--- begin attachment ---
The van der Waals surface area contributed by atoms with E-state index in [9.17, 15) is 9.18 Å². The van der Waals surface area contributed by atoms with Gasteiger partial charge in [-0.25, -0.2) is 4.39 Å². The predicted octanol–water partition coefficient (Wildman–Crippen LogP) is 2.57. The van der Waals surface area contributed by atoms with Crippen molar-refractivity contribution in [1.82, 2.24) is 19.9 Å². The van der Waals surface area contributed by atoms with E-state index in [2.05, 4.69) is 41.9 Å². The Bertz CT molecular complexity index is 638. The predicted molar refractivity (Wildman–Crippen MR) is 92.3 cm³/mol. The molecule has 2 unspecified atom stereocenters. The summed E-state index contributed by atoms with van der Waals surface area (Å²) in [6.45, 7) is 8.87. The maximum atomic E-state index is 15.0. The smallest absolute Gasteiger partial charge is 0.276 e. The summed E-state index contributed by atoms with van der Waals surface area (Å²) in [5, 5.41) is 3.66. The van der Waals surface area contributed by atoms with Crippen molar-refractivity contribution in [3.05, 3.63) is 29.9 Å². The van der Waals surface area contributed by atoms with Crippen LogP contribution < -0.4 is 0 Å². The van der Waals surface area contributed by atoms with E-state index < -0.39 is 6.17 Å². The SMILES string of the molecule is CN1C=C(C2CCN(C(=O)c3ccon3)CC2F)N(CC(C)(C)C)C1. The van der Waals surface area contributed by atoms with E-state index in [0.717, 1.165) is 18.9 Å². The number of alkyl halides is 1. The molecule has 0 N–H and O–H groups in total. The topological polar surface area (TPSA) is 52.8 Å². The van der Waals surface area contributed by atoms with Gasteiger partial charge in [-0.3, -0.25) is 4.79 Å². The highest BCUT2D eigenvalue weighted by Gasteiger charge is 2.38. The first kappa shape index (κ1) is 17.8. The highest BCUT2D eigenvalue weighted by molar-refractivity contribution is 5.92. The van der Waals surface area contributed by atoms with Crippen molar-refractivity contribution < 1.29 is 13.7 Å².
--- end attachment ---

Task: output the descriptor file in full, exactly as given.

The van der Waals surface area contributed by atoms with E-state index in [9.17, 15) is 9.18 Å². The van der Waals surface area contributed by atoms with Gasteiger partial charge in [-0.25, -0.2) is 4.39 Å². The predicted octanol–water partition coefficient (Wildman–Crippen LogP) is 2.57. The van der Waals surface area contributed by atoms with Crippen molar-refractivity contribution in [1.82, 2.24) is 19.9 Å². The van der Waals surface area contributed by atoms with E-state index in [2.05, 4.69) is 41.9 Å². The Bertz CT molecular complexity index is 638. The predicted molar refractivity (Wildman–Crippen MR) is 92.3 cm³/mol. The molecule has 2 unspecified atom stereocenters. The summed E-state index contributed by atoms with van der Waals surface area (Å²) in [6.45, 7) is 8.87. The maximum atomic E-state index is 15.0. The smallest absolute Gasteiger partial charge is 0.276 e. The summed E-state index contributed by atoms with van der Waals surface area (Å²) in [5, 5.41) is 3.66. The van der Waals surface area contributed by atoms with Crippen molar-refractivity contribution in [3.05, 3.63) is 29.9 Å². The van der Waals surface area contributed by atoms with Crippen LogP contribution < -0.4 is 0 Å². The van der Waals surface area contributed by atoms with E-state index < -0.39 is 6.17 Å². The SMILES string of the molecule is CN1C=C(C2CCN(C(=O)c3ccon3)CC2F)N(CC(C)(C)C)C1. The van der Waals surface area contributed by atoms with E-state index in [0.717, 1.165) is 18.9 Å². The number of alkyl halides is 1. The molecule has 0 N–H and O–H groups in total. The topological polar surface area (TPSA) is 52.8 Å². The van der Waals surface area contributed by atoms with Gasteiger partial charge in [-0.3, -0.25) is 4.79 Å². The highest BCUT2D eigenvalue weighted by Gasteiger charge is 2.38. The first kappa shape index (κ1) is 17.8. The highest BCUT2D eigenvalue weighted by molar-refractivity contribution is 5.92. The van der Waals surface area contributed by atoms with Crippen molar-refractivity contribution < 1.29 is 13.7 Å².